Sports

Joe Pignatano, Met Coach Known for His Bullpen Farm, Dies at 92

Joe Pignatano, who was a reserve catcher with four major league teams, including the Brooklyn Dodgers, but gained his greatest renown for cultivating a vegetable garden at Shea Stadium when he was the Mets’ bullpen coach, died on Monday in Naples, Fla. He was 92.

His son Frank confirmed the death, in a hospital. He said his father had dementia for the last two years.

Pignatano, known to many as Piggy, had a modest career as a backup catcher with the Dodgers (first in Brooklyn, then in Los Angeles), the Kansas City A’s, the San Francisco Giants and the Mets.

He joined the Mets in 1962, their inaugural season, and batted .232 in 27 games. In his last at-bat as a major leaguer — in the Mets’ final game of the season — he hit into a triple play that began when he lined out to the Chicago Cubs second baseman Ken Hubbs.

He continued to play for two more seasons in the minor leagues before being hired as the first base coach in 1965 by the Washington Senators under Gil Hodges, who had been his teammate with the Dodgers and Mets. After the 1967 season, Hodges became the Mets’ manager, taking Pignatano with him as his bullpen coach.

In October 1967 at Shea Stadium, the Mets introduced their coaching staff for the next season. From left were Eddie Yost, Joe Pignatano, Rube Walker, Yogi Berra and Gil Hodges, the manager. Standing behind them was Bing Devine, the Mets’ president.Credit…Meyer Liebowitz/The New York Times

“Piggy was the kind of friend to my dad who, if you fell backward, he’d catch you,” Gil Hodges Jr. said in a phone interview. “If a player had something negative to say about my father and didn’t have the courage to say it to his face, he’d better be sure Piggy wasn’t around.”

In the bullpen, Pignatano oversaw relief pitchers as they warmed up — sometimes catching them himself — and telephoned Hodges or Rube Walker, the pitching coach, to say who looked good that day and who didn’t.

“He was very disciplined, a good company man who was also still young and pretty feisty,” said Jim McAndrew, a pitcher who joined the Mets in 1968. “He was opinionated about almost everything and wasn’t everybody’s favorite because he was Gil’s sergeant.”

In 1969, the year the Mets unexpectedly won the World Series after seven seasons as a losing team, Pignatano started planting tomatoes in the bullpen beyond right field. Up came cherry tomatoes, then beefsteak tomatoes. Eventually he grew pumpkins, cucumbers, eggplants, squash, zucchini, radishes and lettuce in a 30-foot long plot, with help from the pitchers who watered the plants.

“I transplant the crops in the spring and we have it every year,” he told The Associated Press in 1977.

During spring training in early April 1972, Pignatano, Hodges, Walker and Eddie Yost, another Mets coach, had returned to their motel from playing golf when Hodges had a fatal heart attack.

“Joe always reflected to me that when he saw him put the key in his door and fall, he knew that was it,” Gil Hodges Jr. said. “He fell without bracing himself.”

Pignatano remained a coach with the Mets until 1981, under four more managers: Yogi Berra, Roy McMillan, Joe Frazier and Joe Torre. He coached for Torre with the Atlanta Braves from 1982 to 1984, until they were both fired. He then retired until the mid-1990s, when he coached for two years with the Colorado Silver Bullets, an all-female professional baseball team.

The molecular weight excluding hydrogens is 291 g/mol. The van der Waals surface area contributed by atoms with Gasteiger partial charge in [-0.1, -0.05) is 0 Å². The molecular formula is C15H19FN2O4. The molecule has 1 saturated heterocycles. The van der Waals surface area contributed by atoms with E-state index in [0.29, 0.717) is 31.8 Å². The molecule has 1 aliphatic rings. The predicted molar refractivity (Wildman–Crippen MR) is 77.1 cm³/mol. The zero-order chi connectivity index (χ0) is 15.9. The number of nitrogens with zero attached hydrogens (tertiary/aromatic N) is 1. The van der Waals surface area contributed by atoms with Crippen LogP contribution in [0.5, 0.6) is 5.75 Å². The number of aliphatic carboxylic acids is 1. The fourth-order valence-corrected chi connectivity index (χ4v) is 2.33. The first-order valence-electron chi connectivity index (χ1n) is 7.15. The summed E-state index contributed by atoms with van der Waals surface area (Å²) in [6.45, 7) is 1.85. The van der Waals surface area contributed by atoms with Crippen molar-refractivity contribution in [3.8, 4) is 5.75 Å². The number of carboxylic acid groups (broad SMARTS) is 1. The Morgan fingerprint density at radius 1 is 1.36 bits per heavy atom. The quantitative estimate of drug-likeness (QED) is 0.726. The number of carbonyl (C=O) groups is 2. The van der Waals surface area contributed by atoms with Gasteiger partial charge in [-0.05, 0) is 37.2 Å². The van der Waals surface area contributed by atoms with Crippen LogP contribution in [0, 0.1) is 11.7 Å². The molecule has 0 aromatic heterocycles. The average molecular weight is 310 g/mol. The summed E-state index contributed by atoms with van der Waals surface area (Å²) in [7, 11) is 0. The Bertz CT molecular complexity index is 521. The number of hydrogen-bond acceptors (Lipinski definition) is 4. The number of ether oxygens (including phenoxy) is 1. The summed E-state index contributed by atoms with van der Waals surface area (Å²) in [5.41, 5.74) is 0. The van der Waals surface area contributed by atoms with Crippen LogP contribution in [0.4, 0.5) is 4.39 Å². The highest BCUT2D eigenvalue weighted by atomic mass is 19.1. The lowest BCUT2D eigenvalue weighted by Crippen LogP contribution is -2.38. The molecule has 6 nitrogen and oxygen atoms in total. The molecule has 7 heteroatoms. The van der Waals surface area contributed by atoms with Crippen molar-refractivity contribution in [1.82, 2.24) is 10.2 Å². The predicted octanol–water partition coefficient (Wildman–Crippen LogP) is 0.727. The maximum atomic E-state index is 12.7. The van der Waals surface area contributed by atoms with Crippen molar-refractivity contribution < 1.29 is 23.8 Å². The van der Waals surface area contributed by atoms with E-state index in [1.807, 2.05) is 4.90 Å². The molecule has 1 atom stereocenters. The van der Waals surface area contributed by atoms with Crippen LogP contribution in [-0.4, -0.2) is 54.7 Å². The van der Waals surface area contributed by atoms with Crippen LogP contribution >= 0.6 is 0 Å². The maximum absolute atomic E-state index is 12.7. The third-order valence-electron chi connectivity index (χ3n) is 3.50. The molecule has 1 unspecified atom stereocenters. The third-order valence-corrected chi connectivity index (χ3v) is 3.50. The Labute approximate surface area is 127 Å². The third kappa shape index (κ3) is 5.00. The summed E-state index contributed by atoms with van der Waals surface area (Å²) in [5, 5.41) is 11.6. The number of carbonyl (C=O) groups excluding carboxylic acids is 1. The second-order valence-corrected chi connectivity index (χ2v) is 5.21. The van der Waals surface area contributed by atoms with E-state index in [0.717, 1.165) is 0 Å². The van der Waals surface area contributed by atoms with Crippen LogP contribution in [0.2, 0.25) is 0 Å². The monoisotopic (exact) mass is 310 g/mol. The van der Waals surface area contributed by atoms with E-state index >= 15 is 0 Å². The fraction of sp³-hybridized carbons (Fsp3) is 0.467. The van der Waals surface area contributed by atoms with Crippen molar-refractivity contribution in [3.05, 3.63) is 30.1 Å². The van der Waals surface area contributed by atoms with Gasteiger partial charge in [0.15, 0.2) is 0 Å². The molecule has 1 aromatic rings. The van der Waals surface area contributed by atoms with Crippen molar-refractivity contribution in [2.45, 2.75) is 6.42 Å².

Joseph Benjamin Pignatano was born on Aug. 4, 1929, in Brooklyn. His father, Aniello, was a longshoreman; his mother, Lucy (Esposito) Pignatano, was a seamstress.

Joe wanted to play baseball from a young age. He spent the better part of eight seasons climbing the Brooklyn Dodgers’ minor league system before getting his first taste of the major leagues in 1957, the team’s last before moving to Los Angeles.

Pignatano played a role in the Dodgers’ final home game in Brooklyn. In the fifth inning at Ebbets Field against the Pittsburgh Pirates, he replaced Roy Campanella, a future Hall of Famer, and caught the rest of Danny McDevitt’s 2-0 shutout.

The Dodgers headed for the Ebbets Field dugout after their final game in Brooklyn on Sept. 24, 1957. Pignatano (No. 58) caught the last five innings.Credit…The Barney Stein photo collection, LLC from the book “Through a Blue Lens”

During his time in Los Angeles, where he backed up John Roseboro, he had a highlight moment: In the second game of a tiebreaker playoff series in 1959 against the Milwaukee Braves, Pignatano singled to sustain a rally that led to a Dodger win. That victory sent the team to the World Series, where they defeated the Chicago White Sox.

In addition to his son Frank, Pignatano is survived by another son, Neil; two grandchildren; and a sister, Rose Palmiotto. His wife, Nancy (Romandino) Pignatano, died in 2020.

Frank Pignatano said that his father did not mind being known as baseball’s bullpen vegetable gardener.

Pignatano with the Mets infielder Bobby Pfeil in 1970. He was a Met coach from 1968 to 1981, under five different managers.Credit…The New York Times

“He loved it,” he said in a phone interview. “He came from a family of farmers. Everybody had a little garden in Brooklyn.”

But few if any of the vegetables found their way to the Pignatano home, where he also had a garden. Most of them, Frank Pignatano said, were filched by visiting players and umpires.

In 1974, during a two-year period when the Yankees played at Shea Stadium while Yankee Stadium was being renovated, Pignatano noticed empty patches in the garden when the Mets returned from road trips.

“Bobby Murcer would pick all the ripe vegetables,” he told The Associated Press, referring to the Yankee outfielder. “In fact, the whole Yankee team had a feast. When Murcer was traded to the Giants, he left me a note warning that he would be back.”

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